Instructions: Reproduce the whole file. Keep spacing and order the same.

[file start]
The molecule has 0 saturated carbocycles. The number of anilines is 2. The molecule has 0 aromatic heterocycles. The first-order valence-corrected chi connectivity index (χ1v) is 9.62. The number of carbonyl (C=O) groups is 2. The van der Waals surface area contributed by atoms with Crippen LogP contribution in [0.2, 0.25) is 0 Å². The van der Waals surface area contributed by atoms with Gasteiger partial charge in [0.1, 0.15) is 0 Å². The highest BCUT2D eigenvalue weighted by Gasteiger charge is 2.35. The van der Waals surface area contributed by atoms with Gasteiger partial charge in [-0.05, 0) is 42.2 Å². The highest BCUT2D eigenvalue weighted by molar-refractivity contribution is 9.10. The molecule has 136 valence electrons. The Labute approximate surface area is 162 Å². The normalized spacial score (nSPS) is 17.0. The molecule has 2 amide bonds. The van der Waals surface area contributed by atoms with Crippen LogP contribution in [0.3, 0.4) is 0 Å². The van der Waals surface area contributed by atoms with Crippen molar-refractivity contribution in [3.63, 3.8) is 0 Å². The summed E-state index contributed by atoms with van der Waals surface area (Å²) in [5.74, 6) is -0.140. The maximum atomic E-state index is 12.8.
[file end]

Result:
The molecule has 0 saturated carbocycles. The number of anilines is 2. The molecule has 0 aromatic heterocycles. The first-order valence-corrected chi connectivity index (χ1v) is 9.62. The number of carbonyl (C=O) groups is 2. The van der Waals surface area contributed by atoms with Crippen LogP contribution in [0.2, 0.25) is 0 Å². The van der Waals surface area contributed by atoms with Gasteiger partial charge in [0.1, 0.15) is 0 Å². The highest BCUT2D eigenvalue weighted by Gasteiger charge is 2.35. The van der Waals surface area contributed by atoms with Gasteiger partial charge in [-0.05, 0) is 42.2 Å². The highest BCUT2D eigenvalue weighted by molar-refractivity contribution is 9.10. The molecule has 136 valence electrons. The Labute approximate surface area is 162 Å². The normalized spacial score (nSPS) is 17.0. The molecule has 2 amide bonds. The van der Waals surface area contributed by atoms with Crippen LogP contribution in [0.3, 0.4) is 0 Å². The van der Waals surface area contributed by atoms with Crippen molar-refractivity contribution in [3.63, 3.8) is 0 Å². The summed E-state index contributed by atoms with van der Waals surface area (Å²) in [5.74, 6) is -0.140. The maximum atomic E-state index is 12.8.